Tuesday, November 1, 2011 |
We held a public campaign to find out which memoirs, biographies and literary non-fiction titles Canadians want to see on Canada Reads: True Stories. Throughout the past few weeks, Canadians took up this challenge and nominated books for the Canada Reads: True Stories Top 40.
Then, we asked you to vote for your favourites on that terrific Top 40, to narrow the list down to the Canada Reads: True Stories Top 10. More than 20,000 votes were cast...and we now have our Top 10!
Here are the books:
The Boy in the Moon by Ian Brown
In this touching and candid memoir, Globe and Mail columnist Ian Brown writes about life with his severely disabled son Walker, who was born with an extremely rare genetic mutation. At eight, Walker is functionally autistic, unable to speak or swallow (he is fed through a feeding tube) and has a propensity for self-harm.
Cockeyed by Ryan Knighton
At 18, Ryan Knighton was told he was going blind. Sound depressing? Well, yes. But fortunately Ryan Knighton has a sharp sense of humour, and he makes Cockeyed a hilarious and touching coming-of-age story.
The Game by Ken Dryden
This 1983 insider's look at Canada's favourite sport is still held up as one of the defining books about hockey. Ken Dryden, a former goalie, chronicles his 1979 season with the Montreal Canadiens in this Canadian classic.
Louis Riel by Chester Brown
Chester Brown's 2004 comic biography of Louis Riel, the crusader for Métis rights and leader of the Red River Rebellion, isn't comic in the humorous sense (although it has its moments), but in its format: Chester Brown is a comic-book artist who has turned his inimitable style to a compelling moment in Canadian history. Not a graphic novel so much as a graphic history book, and one that transforms history into legend.
On a Cold Road by Dave Bidini
Former Rheostatics guitarist Dave Bidini made his transition to the writing world when this book, his first, was published in 1998. It's an account of the life of a touring Canadian musician. Bidini kept a diary while on tour with The Tragically Hip in 1996 (the Rheostatics were their opening act), and On a Cold Road is a mix of Bidini's own touring experiences and anecdotes from other Canadian musicians.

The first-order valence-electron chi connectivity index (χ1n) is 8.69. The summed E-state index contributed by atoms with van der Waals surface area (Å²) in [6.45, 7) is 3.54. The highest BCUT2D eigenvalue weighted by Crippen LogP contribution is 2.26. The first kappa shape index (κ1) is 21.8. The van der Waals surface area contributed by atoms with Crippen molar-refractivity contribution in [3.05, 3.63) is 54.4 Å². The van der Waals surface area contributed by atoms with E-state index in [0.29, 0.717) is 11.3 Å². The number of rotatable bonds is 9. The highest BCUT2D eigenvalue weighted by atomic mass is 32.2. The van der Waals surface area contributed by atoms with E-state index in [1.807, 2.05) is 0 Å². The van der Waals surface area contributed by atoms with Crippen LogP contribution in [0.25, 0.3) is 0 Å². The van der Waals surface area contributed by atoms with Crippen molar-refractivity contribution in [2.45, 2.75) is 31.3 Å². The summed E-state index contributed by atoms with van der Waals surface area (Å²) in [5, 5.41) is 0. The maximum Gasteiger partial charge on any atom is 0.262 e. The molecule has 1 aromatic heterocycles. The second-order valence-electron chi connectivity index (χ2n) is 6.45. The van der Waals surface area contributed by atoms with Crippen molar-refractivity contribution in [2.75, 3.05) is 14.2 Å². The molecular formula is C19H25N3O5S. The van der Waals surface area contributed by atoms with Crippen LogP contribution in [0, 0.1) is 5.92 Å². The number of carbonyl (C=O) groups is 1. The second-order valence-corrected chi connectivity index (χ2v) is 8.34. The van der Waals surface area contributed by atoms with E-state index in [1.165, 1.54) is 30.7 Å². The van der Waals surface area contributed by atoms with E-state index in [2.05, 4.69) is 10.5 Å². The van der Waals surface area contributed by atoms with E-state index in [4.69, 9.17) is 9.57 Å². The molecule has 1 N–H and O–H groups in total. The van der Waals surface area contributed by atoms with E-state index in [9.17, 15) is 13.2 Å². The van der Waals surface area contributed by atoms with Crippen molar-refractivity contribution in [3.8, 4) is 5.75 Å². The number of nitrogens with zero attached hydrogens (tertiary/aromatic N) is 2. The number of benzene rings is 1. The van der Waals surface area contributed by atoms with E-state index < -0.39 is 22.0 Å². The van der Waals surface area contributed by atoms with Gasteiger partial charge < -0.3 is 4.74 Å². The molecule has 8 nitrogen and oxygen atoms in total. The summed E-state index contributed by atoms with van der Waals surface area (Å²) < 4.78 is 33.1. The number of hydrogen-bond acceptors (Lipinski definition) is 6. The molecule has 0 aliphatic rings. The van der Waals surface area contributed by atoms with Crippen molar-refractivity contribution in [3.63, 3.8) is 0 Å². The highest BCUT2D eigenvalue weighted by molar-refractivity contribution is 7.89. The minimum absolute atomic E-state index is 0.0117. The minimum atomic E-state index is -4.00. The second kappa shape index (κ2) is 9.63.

Paris 1919 by Margaret MacMillan
The international peace talks following the First World War, when American president Woodrow Wilson, British prime minister David Lloyd George and French premier Georges Clemenceau met in Paris for six months. Margaret MacMillan's chronicle of these tense days is "a blueprint of the political and social upheavals bedeviling the planet now," according to the New York Times.
Prisoner of Tehran by Marina Nemat
As a teenager, Marina Nemat was arrested and spent two years in a political prison in Iran after the Islamic revolution. This book is her memoir of those horrifying years in jail, where she was tortured and almost executed.
Shake Hands with the Devil by Roméo Dallaire
In 1993, Lt.-Gen. Roméo Dallaire went to Rwanda on what he thought would be a straightforward peacekeeping mission. He returned home a year later, shattered by his team's failure to stop the slaughter of 800,000 Rwandans. His book is an account of the events that turned him from a confident military leader into a man plagued by uncertainty after witnessing the worst of humanity.
Something Fierce by Carmen Aguirre
Carmen Aguirre's life was more eventful before she hit puberty than most people's lives ever get. Her family fled to Vancouver from Pinochet's regime in Chile when she was five, and only six years later, her mother moved Aguirre and her sister back to South America to join the resistance.
The Tiger by John Vaillant
A man-eating tiger is on the prowl in Russia! Really. Vaillant recounts this true story of a small, poverty-stricken village and the vicious Siberian tiger with a personal vendetta against the village poachers. It's a gripping thriller about the delicate relationship between two fierce predators: humans and tigers.
What's next, Canada? It's out of your hands now. The panelists are going to go over these books and choose the title they want to defend in the debates in February.
The panelists and their choices will be revealed on Q and at a live launch at CBC in Toronto on November 23 (which will be livestreamed right here on CBC Books). We hope you can tune in.
In the meantime, share your "perfect pairing" with us for a chance to win a Canada Reads: True Stories Top 10 prize pack.
Is there a Canadian celebrity who would be perfect to defend one of these Top 10 titles? Let us know who, which book they'd pick and why they're your perfect pairing in the comments below for a chance to win!
The deadline is midnight. ET on Sunday, November 19. We will draw for a prize pack every Monday morning. The complete rules and regulations are here. Good luck!